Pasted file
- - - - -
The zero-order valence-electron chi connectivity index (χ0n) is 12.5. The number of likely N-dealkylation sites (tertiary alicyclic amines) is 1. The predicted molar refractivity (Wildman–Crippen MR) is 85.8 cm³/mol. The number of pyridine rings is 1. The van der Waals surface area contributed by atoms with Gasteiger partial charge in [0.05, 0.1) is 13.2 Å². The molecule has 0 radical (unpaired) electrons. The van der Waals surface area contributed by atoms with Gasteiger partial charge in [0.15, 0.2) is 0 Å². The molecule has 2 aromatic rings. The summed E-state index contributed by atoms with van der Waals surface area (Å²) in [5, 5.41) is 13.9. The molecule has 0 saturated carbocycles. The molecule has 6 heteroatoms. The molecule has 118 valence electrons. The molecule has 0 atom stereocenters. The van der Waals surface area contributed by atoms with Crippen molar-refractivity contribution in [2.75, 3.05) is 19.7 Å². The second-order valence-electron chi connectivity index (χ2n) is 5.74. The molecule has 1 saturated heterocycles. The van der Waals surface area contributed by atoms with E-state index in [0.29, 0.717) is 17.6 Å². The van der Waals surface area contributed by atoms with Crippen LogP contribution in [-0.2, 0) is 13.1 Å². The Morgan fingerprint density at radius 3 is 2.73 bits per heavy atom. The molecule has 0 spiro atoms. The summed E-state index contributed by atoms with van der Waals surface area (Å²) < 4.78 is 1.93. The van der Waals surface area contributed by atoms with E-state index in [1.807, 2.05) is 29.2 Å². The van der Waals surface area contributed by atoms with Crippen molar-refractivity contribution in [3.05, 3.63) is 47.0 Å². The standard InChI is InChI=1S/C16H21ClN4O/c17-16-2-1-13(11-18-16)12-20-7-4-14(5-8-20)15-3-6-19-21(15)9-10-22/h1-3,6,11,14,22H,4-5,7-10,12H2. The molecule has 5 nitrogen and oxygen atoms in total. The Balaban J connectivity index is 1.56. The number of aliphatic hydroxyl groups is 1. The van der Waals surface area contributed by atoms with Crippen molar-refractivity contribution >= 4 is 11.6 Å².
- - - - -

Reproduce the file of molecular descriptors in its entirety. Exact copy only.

The zero-order valence-electron chi connectivity index (χ0n) is 12.5. The number of likely N-dealkylation sites (tertiary alicyclic amines) is 1. The predicted molar refractivity (Wildman–Crippen MR) is 85.8 cm³/mol. The number of pyridine rings is 1. The van der Waals surface area contributed by atoms with Gasteiger partial charge in [0.05, 0.1) is 13.2 Å². The molecule has 0 radical (unpaired) electrons. The van der Waals surface area contributed by atoms with Gasteiger partial charge in [0.15, 0.2) is 0 Å². The molecule has 2 aromatic rings. The summed E-state index contributed by atoms with van der Waals surface area (Å²) in [5, 5.41) is 13.9. The molecule has 0 saturated carbocycles. The molecule has 6 heteroatoms. The molecule has 118 valence electrons. The molecule has 0 atom stereocenters. The van der Waals surface area contributed by atoms with Crippen molar-refractivity contribution in [2.75, 3.05) is 19.7 Å². The second-order valence-electron chi connectivity index (χ2n) is 5.74. The molecule has 1 saturated heterocycles. The van der Waals surface area contributed by atoms with E-state index in [0.29, 0.717) is 17.6 Å². The van der Waals surface area contributed by atoms with Crippen LogP contribution in [-0.2, 0) is 13.1 Å². The Morgan fingerprint density at radius 3 is 2.73 bits per heavy atom. The molecule has 0 spiro atoms. The summed E-state index contributed by atoms with van der Waals surface area (Å²) < 4.78 is 1.93. The van der Waals surface area contributed by atoms with E-state index in [1.807, 2.05) is 29.2 Å². The van der Waals surface area contributed by atoms with Crippen molar-refractivity contribution in [3.05, 3.63) is 47.0 Å². The standard InChI is InChI=1S/C16H21ClN4O/c17-16-2-1-13(11-18-16)12-20-7-4-14(5-8-20)15-3-6-19-21(15)9-10-22/h1-3,6,11,14,22H,4-5,7-10,12H2. The molecule has 5 nitrogen and oxygen atoms in total. The Balaban J connectivity index is 1.56. The number of aliphatic hydroxyl groups is 1. The van der Waals surface area contributed by atoms with Crippen molar-refractivity contribution >= 4 is 11.6 Å².